(This happened last Friday, but I've had not enough time to write about it.) After fixing the Evolution Data Server crashes (let's call it E-D-S for simplicity), I noticed a strange problem caused by it. The GNOME Clock applet showed the right local time before it was clicked, but, after the calendar was shown (by clicking on the text), the time got changed to UTC and there was no way to reverse it (other than killing the applet).

How strange. My first action was to verify that I had selected the right timezone in Evolution's configuration; no problems here. So "it must be another problem in E-D-S", I thought. Ok... "let's debug it; it's going to be fun".

I started by looking at the applet's source code to see how it gathered the local time: it uses the localtime(3) function provided by libc; "Hmm, interesting; E-D-S is corrupting the results of a libc function". Took a quick look at its manpage, and saw that its behavior was affected by the tzname global variable and by the TZ environment variable. So it was fair to think that E-D-S was modifying one of these two variables in an unexpected way. The problem was to locate where this was happening, specially because GNU GDB doesn't work very well with threaded applications in NetBSD.

I tried to grep E-D-S sources to look for a tzname variable (but I didn't bother to look for TZ; stupid me). I didn't find what I was looking for, though I saw multiple functions in the libical library that dealt with timezones. Hmm... the GNOME Clock applet was using them. So, I took its sources and added several printf(3)s before and after calls to the timezone-related functions, showing the value returned by localtime(3). After multiple tries, I located the function with side effects: icaltime_as_timet_with_zone.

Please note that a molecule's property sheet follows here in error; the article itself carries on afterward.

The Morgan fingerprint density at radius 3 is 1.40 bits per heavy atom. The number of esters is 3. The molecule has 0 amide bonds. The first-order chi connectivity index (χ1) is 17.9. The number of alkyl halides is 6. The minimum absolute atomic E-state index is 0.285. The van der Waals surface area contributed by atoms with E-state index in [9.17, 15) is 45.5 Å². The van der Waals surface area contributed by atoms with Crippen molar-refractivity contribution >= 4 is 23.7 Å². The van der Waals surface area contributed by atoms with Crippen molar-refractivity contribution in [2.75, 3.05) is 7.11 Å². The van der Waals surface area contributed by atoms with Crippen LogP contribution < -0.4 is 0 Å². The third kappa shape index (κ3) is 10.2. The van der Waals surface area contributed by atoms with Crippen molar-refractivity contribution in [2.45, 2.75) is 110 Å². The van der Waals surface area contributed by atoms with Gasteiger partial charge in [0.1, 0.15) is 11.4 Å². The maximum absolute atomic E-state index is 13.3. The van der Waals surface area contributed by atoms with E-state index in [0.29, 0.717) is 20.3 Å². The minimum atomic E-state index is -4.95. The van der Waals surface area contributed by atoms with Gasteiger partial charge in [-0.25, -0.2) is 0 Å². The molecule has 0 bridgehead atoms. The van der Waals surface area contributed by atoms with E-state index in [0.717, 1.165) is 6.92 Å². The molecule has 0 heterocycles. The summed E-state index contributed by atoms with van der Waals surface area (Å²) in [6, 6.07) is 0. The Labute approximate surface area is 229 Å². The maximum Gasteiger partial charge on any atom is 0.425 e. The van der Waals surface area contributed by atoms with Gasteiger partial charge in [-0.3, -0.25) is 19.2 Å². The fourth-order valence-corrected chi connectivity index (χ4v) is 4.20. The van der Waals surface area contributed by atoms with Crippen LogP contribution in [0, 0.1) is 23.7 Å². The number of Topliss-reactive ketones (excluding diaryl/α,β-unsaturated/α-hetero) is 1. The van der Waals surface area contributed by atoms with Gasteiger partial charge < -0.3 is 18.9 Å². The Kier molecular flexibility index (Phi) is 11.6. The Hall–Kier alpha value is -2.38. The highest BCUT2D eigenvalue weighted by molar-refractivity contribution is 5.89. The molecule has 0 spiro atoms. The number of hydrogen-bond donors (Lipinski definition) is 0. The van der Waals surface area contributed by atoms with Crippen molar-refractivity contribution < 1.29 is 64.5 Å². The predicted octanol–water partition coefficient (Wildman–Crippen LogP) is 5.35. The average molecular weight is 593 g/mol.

Went to E-D-S sources again, searched for this function and found some suspicious code:

/* Set TZ to UTC and use mktime to convert to a time_t. */
old_tz = set_tz ("UTC");
t = mktime (&stm);
unset_tz (old_tz);

The next step was to look for the set_tz function in the same file and check what it was doing. Effectively, it was changing the TZ environment variable, using putenv(3) function. Looking at the unset_tz function confirmed my predictions. This simple line of code:

putenv("TZ"); /* Delete from environment */

was the guilty one (I had met this problem before in some other program that I can't remember now, so this is why I know without other tests). "Aha! I've got you, little bug!", I thought (locating and fixing a bug is a good sensation ;-). Let's see why this was a problem.

putenv("FOO") deletes a variable from the environment in some systems (like Linux). However, on others (such as NetBSD), it does nothing, leaving the environment unmodified.

The solution is to use unsetenv("FOO") on systems that have it, because it behaves in a deterministic way. However, if this function does not exist, putenv(3) is probably the only way to go, hoping that it will do the right thing.

This bug is reported here.